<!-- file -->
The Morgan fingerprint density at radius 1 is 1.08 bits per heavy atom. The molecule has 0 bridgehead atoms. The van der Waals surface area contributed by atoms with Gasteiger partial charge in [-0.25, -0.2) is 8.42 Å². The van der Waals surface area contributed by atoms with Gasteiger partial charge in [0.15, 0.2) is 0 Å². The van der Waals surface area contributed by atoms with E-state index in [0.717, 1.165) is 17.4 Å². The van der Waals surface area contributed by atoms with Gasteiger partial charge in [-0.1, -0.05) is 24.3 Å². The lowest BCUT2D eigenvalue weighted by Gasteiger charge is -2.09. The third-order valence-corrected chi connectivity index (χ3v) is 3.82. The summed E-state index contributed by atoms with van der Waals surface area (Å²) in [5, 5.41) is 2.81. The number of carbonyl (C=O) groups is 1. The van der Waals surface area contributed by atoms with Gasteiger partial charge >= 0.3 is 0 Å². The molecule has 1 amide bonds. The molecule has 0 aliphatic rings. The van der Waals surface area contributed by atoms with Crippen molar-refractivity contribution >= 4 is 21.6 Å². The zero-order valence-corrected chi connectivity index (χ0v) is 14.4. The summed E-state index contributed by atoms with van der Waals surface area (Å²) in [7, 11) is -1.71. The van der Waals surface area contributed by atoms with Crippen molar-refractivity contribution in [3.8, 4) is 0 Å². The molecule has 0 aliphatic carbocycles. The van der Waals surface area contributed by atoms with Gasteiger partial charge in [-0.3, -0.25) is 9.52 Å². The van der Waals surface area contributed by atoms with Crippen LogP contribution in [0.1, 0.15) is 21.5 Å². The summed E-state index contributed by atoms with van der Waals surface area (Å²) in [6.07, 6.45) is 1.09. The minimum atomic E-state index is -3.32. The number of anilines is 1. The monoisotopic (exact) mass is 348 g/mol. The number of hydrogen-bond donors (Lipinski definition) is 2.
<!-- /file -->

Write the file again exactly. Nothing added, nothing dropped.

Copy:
The Morgan fingerprint density at radius 1 is 1.08 bits per heavy atom. The molecule has 0 bridgehead atoms. The van der Waals surface area contributed by atoms with Gasteiger partial charge in [-0.25, -0.2) is 8.42 Å². The van der Waals surface area contributed by atoms with Gasteiger partial charge in [0.15, 0.2) is 0 Å². The van der Waals surface area contributed by atoms with E-state index in [0.717, 1.165) is 17.4 Å². The van der Waals surface area contributed by atoms with Gasteiger partial charge in [-0.1, -0.05) is 24.3 Å². The lowest BCUT2D eigenvalue weighted by Gasteiger charge is -2.09. The third-order valence-corrected chi connectivity index (χ3v) is 3.82. The summed E-state index contributed by atoms with van der Waals surface area (Å²) in [5, 5.41) is 2.81. The number of carbonyl (C=O) groups is 1. The van der Waals surface area contributed by atoms with Gasteiger partial charge >= 0.3 is 0 Å². The molecule has 1 amide bonds. The molecule has 0 aliphatic rings. The van der Waals surface area contributed by atoms with Crippen molar-refractivity contribution >= 4 is 21.6 Å². The zero-order valence-corrected chi connectivity index (χ0v) is 14.4. The summed E-state index contributed by atoms with van der Waals surface area (Å²) in [7, 11) is -1.71. The van der Waals surface area contributed by atoms with Crippen molar-refractivity contribution in [3.8, 4) is 0 Å². The molecule has 0 aliphatic carbocycles. The van der Waals surface area contributed by atoms with Gasteiger partial charge in [-0.3, -0.25) is 9.52 Å². The van der Waals surface area contributed by atoms with Crippen LogP contribution in [0.1, 0.15) is 21.5 Å². The summed E-state index contributed by atoms with van der Waals surface area (Å²) in [6.07, 6.45) is 1.09. The minimum atomic E-state index is -3.32. The number of anilines is 1. The monoisotopic (exact) mass is 348 g/mol. The number of hydrogen-bond donors (Lipinski definition) is 2.